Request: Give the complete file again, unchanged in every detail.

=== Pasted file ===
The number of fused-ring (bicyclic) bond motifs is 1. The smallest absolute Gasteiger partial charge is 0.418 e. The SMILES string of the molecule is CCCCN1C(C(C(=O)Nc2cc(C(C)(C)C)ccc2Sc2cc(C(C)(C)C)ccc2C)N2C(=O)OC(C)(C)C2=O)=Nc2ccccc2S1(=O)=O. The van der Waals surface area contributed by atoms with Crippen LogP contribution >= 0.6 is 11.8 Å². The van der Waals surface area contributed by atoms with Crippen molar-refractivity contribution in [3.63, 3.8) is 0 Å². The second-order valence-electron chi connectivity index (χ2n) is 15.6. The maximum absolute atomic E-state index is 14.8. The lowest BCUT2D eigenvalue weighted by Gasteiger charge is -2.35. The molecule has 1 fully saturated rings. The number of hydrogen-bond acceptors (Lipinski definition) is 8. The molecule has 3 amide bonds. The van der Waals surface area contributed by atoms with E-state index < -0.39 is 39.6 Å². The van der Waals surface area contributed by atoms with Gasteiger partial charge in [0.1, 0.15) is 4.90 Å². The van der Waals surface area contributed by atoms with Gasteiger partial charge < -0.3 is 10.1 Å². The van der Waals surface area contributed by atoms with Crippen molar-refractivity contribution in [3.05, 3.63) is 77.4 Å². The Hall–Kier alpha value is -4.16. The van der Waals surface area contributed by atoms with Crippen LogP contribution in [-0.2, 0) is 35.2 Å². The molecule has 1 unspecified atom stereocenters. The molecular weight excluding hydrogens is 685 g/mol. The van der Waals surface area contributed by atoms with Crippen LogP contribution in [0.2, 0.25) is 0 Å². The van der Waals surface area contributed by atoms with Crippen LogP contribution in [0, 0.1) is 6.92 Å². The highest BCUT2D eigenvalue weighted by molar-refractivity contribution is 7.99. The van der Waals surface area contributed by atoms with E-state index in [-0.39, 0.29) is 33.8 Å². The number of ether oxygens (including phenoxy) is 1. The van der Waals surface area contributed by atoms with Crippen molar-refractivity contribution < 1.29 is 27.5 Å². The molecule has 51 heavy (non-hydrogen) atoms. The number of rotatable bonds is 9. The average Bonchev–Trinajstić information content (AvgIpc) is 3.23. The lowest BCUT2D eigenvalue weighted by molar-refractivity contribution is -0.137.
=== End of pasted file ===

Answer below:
The number of fused-ring (bicyclic) bond motifs is 1. The smallest absolute Gasteiger partial charge is 0.418 e. The SMILES string of the molecule is CCCCN1C(C(C(=O)Nc2cc(C(C)(C)C)ccc2Sc2cc(C(C)(C)C)ccc2C)N2C(=O)OC(C)(C)C2=O)=Nc2ccccc2S1(=O)=O. The van der Waals surface area contributed by atoms with Crippen LogP contribution >= 0.6 is 11.8 Å². The van der Waals surface area contributed by atoms with Crippen molar-refractivity contribution in [3.63, 3.8) is 0 Å². The second-order valence-electron chi connectivity index (χ2n) is 15.6. The maximum absolute atomic E-state index is 14.8. The lowest BCUT2D eigenvalue weighted by Gasteiger charge is -2.35. The molecule has 1 fully saturated rings. The number of hydrogen-bond acceptors (Lipinski definition) is 8. The molecule has 3 amide bonds. The van der Waals surface area contributed by atoms with E-state index < -0.39 is 39.6 Å². The van der Waals surface area contributed by atoms with Gasteiger partial charge in [0.1, 0.15) is 4.90 Å². The van der Waals surface area contributed by atoms with Gasteiger partial charge < -0.3 is 10.1 Å². The van der Waals surface area contributed by atoms with Crippen molar-refractivity contribution in [3.05, 3.63) is 77.4 Å². The Hall–Kier alpha value is -4.16. The van der Waals surface area contributed by atoms with Crippen LogP contribution in [-0.2, 0) is 35.2 Å². The molecule has 1 unspecified atom stereocenters. The molecular weight excluding hydrogens is 685 g/mol. The van der Waals surface area contributed by atoms with Crippen LogP contribution in [0.2, 0.25) is 0 Å². The van der Waals surface area contributed by atoms with Crippen LogP contribution in [0, 0.1) is 6.92 Å². The highest BCUT2D eigenvalue weighted by molar-refractivity contribution is 7.99. The van der Waals surface area contributed by atoms with E-state index in [-0.39, 0.29) is 33.8 Å². The number of ether oxygens (including phenoxy) is 1. The van der Waals surface area contributed by atoms with Crippen molar-refractivity contribution < 1.29 is 27.5 Å². The molecule has 51 heavy (non-hydrogen) atoms. The number of rotatable bonds is 9. The average Bonchev–Trinajstić information content (AvgIpc) is 3.23. The lowest BCUT2D eigenvalue weighted by molar-refractivity contribution is -0.137.